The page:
Digital Health

Time For Mobile To Save Healthcare

16th July 2015

Huge thanks to Kenny Fraser for writing and contributing this piece for Waracle. Kenny is a Non Executive Director, board level advisor and mentor with over 20 years experience in mobile and digital. Kenny helps startups and established business take advantage of mobile and digital technologies via Sunstone Communications.

I have recently taken on a new role with a health startup. As a result I have been doing some thinking. I have long believed mobile has a huge role to play in transforming healthcare. But we seem to struggle to realise the potential. It’s time for mobile to save healthcare.

On the surface it appears that mobile health is a big growth area. Lifestyle, fitness, diet and more have long been near the top of the app store charts. Health is a key use case for many wearables including the Apple Watch. Yet little of this seems connected to real health problems. Fitness conscious people with good disposable incomes are looking after themselves better. Good stuff but not changing the world.

Mobile should be a great fit with health. In my experience hospitals and health centres are all about movement and action. Healthcare professionals rarely sit still for any length of time. And data accumulates at a furious rate. The more ill the patient the greater the number of machines. Measuring every aspect of their body function. When nurses do pause for a moment it is often to check some vital sign. We are missing a golden opportunity in all this information.

Information is the key. Good healthcare depends on a flow of data. Some symptoms are visible but many are measured or discovered by complex technology. Diagnosis depends on symptoms. But also on data about history, environment and events. Treatments calls up another whole set of information. The effects of different drugs or therapy regimes need to to be assessed. Balancing different interventions against the patient’s condition.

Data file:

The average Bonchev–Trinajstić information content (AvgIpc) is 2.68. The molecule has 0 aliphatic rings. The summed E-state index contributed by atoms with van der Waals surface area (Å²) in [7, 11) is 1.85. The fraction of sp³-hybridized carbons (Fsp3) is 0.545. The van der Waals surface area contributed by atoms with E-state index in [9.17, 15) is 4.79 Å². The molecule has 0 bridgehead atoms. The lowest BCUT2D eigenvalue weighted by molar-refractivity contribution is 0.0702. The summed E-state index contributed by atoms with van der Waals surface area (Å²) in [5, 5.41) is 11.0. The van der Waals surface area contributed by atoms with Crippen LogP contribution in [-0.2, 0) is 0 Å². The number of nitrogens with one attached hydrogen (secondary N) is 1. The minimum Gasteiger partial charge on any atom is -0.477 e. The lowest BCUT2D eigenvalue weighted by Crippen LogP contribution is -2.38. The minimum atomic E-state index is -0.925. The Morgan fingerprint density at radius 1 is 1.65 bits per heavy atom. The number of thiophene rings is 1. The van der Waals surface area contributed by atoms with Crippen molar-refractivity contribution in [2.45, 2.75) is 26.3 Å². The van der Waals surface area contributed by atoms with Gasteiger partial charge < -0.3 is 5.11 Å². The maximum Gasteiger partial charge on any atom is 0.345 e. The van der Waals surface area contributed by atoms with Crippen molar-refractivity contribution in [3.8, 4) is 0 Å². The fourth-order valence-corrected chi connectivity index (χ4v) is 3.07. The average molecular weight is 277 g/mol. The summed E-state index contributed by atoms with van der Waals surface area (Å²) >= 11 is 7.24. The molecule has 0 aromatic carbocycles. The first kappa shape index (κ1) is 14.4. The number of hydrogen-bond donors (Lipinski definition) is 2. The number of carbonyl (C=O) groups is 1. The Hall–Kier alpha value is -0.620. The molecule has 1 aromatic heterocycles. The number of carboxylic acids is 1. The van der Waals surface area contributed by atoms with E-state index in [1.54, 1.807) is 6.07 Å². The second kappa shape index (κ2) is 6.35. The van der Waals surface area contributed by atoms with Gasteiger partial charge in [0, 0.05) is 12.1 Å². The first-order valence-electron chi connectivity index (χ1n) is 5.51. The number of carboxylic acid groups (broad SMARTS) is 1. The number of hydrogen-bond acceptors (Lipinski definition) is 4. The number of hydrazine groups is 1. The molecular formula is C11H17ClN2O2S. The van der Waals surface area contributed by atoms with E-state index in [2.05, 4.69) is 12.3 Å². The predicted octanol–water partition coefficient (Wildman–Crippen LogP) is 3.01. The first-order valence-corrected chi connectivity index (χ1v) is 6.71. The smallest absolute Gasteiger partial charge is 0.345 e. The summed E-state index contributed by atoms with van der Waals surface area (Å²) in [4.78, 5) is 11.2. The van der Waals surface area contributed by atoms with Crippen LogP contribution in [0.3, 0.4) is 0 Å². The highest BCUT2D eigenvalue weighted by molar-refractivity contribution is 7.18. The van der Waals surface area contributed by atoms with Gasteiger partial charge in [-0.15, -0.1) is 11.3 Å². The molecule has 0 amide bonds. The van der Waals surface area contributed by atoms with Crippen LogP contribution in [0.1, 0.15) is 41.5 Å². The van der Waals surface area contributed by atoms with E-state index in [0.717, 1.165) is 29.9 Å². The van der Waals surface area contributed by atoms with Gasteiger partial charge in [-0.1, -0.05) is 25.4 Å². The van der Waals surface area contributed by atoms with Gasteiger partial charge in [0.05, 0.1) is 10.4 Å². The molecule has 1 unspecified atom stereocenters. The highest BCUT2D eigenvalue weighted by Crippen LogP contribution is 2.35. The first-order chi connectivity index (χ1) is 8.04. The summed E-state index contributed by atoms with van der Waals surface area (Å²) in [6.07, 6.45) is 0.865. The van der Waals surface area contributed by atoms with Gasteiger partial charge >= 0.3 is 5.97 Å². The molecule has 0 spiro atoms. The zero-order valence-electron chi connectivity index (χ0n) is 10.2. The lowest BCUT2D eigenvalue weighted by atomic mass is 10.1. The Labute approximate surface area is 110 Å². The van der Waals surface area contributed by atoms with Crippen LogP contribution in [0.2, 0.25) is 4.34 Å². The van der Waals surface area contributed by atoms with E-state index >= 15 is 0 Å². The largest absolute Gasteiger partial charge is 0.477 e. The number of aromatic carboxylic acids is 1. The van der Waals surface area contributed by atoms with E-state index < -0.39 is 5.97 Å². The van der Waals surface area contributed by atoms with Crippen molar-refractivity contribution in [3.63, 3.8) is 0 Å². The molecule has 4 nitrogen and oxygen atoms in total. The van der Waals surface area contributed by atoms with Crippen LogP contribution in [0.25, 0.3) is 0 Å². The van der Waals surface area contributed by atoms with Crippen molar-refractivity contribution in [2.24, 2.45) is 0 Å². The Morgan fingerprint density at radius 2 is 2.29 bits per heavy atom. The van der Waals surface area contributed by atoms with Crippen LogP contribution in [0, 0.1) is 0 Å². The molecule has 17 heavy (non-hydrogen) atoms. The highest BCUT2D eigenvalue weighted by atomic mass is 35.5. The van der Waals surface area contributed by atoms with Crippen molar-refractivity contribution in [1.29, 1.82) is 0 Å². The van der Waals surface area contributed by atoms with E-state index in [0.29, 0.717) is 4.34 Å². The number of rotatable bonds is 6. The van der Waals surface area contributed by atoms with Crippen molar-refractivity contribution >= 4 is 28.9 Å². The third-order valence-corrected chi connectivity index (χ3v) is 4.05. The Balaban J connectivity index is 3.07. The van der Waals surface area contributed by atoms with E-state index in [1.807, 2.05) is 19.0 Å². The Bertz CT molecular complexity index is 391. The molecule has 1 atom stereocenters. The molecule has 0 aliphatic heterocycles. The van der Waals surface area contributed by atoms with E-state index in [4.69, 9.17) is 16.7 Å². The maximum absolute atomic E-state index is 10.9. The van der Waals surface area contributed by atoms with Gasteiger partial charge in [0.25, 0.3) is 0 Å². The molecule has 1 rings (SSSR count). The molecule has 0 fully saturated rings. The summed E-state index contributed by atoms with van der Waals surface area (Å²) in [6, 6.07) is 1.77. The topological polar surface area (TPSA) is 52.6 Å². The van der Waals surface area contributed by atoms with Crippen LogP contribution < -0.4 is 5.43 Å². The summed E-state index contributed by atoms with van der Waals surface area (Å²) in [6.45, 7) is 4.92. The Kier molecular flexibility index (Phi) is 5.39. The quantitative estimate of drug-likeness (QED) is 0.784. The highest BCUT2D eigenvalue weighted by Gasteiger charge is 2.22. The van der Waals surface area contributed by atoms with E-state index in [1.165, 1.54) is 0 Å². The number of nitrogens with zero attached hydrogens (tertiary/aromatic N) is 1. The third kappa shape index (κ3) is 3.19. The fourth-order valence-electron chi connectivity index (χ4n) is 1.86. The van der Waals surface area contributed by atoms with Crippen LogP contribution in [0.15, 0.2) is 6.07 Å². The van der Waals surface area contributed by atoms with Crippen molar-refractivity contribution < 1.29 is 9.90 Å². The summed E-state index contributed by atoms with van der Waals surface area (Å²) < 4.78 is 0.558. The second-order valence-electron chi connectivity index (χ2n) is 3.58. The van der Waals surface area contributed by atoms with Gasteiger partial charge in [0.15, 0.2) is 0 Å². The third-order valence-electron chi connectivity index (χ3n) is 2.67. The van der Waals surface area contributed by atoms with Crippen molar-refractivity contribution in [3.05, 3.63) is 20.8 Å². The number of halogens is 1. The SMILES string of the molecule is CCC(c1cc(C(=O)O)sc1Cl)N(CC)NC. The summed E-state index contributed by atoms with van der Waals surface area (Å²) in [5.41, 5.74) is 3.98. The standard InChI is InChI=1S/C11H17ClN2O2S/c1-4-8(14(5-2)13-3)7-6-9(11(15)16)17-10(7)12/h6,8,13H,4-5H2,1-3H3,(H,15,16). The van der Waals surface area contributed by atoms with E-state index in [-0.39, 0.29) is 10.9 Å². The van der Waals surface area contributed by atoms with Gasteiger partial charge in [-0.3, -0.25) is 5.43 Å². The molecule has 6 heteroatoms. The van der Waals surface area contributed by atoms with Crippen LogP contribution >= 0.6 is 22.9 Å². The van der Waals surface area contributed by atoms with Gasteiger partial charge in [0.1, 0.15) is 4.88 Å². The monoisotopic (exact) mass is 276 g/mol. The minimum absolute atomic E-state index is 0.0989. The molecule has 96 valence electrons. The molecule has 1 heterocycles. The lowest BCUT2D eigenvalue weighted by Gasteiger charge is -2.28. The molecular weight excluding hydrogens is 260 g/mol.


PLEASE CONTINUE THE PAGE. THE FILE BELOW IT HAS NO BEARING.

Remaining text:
All computers are good at data. Mobile is better. Mobile devices go with the patient. An array of sensors allow real time measurement of many things. Short range wireless connections can link to other measuring devices. A smartphone is at the best way we have to gather information.

It is also the most popular and convenient way to access data. I can’t think of any medical situation where fast reference to images, trends and history would not be useful. Once you have it, mobile also allows teams to share and collaborate. Another essential element of effective healthcare.

Maybe we think about this the wrong way. Mobile is not an add on capability. Not a nice to have. Health is a classic example of an area that needs to be mobile first. Since modern medicine first emerged charts have been attached to patients’ beds. And notes have been carried around by Doctors. These are the immediate essentials of every hospital treatment. The core of the healthcare process. Why not start with this? Mobile is the only practical option.

Start thinking this way and different solutions appear. Health professionals are rarely on hand when medical events occur. Even in a hospital, Doctors and Nurses are not standing by every patient’s bedside. Mobile devices are the best way of transmitting health information. Once a Doctor examines a patient, new symptoms often appear. Specialist input is required. Mobile can bring extra pairs of eyes right into the room.

Apart from a change of approach, a couple of things are needed. New ideas and applications will emerge all the time. Mobile health apps need to be built on a secure, stable, integrated platform. Quality counts. Testing for robustness, accuracy and performance will be required. Apps should be deployed when they pass clinical style tests.
And all this information belongs to someone. The patient. Privacy must be based on one principle. Everyone owns his or her own medical records. Not the health authority and not the drug companies. Each individual.

There is a great prize at stake. Better, faster gathering and sharing of information can improve health outcomes in innumerable ways. Time to get our best developers and start making the change.

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